Court dismisses man's case alleging he wrote song on U2 album

High Court reporters

A €12 million damages claim brought by a man who allege he wrote a song on one of U2's albums has been dismissed by the High Court.

Maurice Kiely had sued U2 Ltd, a limited liability company linked to the band, alleging the song ‘A Man and A Woman’ was written by him in 1998.

He claimed he performed it for US model Cindy Crawford, and it was included on U2’s album How to Dismantle an Atomic Bomb.

U2 Ltd denied his claims and had argued the lyrics were written by Bono, otherwise known as Paul Hewson, and the music was composed by all four members of the band.

On Friday, Mr Justice Mark Sanfey agreed, following an application by the defendant to strike out the entire proceedings.

Paul Coughlan Bl, for U2 Ltd, said Mr Kiely, who had been representing himself in the action, had brought a motion seeking 'interrogatories' or answers to certain questions from the defendant.

This, counsel said, was the second time Mr Kiely had brought such a motion in the action. His previous application had been refused by the court.

Counsel said Mr Kiely, in response to communications from the defendant's lawyers, had said he was not continuing with the action.

Mr Kiely had also asked the defendant's lawyers to stop harassing him, and only to contact him if they wished to pay him money.

Counsel said that Mr Kiely had also said in some emails sent earlier this month that he would not be in court when the matter was listed for mention, but in other correspondence had indicated that he might attend.

Counsel said Mr Kiely was not in court when the matter was called, but had been in court earlier on Friday.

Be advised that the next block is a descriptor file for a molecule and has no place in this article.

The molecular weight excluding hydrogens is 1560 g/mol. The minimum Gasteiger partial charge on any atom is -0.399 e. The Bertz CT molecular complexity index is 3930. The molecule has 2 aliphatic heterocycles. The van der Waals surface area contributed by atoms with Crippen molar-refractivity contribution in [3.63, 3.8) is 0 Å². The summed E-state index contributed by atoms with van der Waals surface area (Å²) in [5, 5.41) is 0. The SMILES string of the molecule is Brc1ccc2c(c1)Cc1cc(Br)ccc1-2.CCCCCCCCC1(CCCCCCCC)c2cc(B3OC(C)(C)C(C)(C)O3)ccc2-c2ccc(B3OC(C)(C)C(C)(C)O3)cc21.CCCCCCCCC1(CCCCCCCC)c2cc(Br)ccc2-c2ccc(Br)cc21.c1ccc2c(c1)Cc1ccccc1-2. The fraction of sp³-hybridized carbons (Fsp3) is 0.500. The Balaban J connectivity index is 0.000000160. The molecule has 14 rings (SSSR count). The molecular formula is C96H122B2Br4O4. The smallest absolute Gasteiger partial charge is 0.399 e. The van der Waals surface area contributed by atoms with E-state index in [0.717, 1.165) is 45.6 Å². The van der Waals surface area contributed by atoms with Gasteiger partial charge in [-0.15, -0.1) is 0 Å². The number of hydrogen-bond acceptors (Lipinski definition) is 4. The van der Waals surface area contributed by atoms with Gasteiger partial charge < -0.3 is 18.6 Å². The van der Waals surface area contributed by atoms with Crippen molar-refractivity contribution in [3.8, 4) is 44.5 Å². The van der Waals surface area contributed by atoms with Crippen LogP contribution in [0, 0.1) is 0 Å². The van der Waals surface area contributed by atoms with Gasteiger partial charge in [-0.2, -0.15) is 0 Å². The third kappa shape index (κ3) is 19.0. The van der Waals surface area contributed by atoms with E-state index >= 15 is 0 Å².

Counsel said that given the circumstances, added to the fact that his client has brought a motion seeking to dismiss the action over the plaintiff's alleged failure to make full and proper discovery, the case should be dismissed.

'Still hasn't found what he was looking for'

Mr Justice Sanfey adjourned the matter for a period to see if Mr Kiely could be located and if he wished to make any submissions about the application to strike out the case.

When Mr Coughlan returned to court, he said Mr Kiely had been emailed about the strike out application, but could not be located in the precincts of the Four Courts.

In reply, the judge asked counsel if it was the case that he "still hasn't found what he was looking for".

Ruling on the defendant's application, the judge said he was satisfied that there had been an amount of "flip-flopping" by Mr Kiely.

The judge said the case had been listed for mention before the court on Friday to allow Mr Kiely an opportunity to clarify if he wished to progress his claim or not.

Based on the contents of the emails and the fact that the plaintiff had opted not to appear when the matter was listed before him, the judge said the proceedings in their entirety should be dismissed.

The court noted that the defendant also had a motion pending before the court to have the matter dismissed over an alleged failure to comply with his discovery requirements.

The judge also said that U2 Ltd was entitled to an order that its legal costs be paid by Mr Kiely.

In his claim, Mr Kiely had alleged U2 was short of material for its 2004 album and that he entered into an oral agreement with the band's bassist Adam Clayton allowing the use of the song on the album on certain terms.

He further claimed the song would only be used on the album and would never be performed live by U2 or registered as their own composition.

A pretrial motion in the action came before Mr Justice Brian O'Moore last year, who dismissed Mr Kiely's bid to order U2 Ltd to answer pre-trial questions under oath, known as interrogatories.

Mr Kiely wanted several questions answered by Mr Clayton and the band regarding the song as part of his claim.

In his ruling, Mr Justice O'Moore said the plaintiff's application should fail due to the nature of the questions posed. The interrogatories are inappropriate and not ones the court should compel U2 Ltd to answer, the judge said.

He added that some of the interrogatories have “nothing whatsoever to do with” Mr Kiely’s case.

Afterwards, Mr Kiely indicated that he intended to appeal Mr Justice O'Moore's ruling.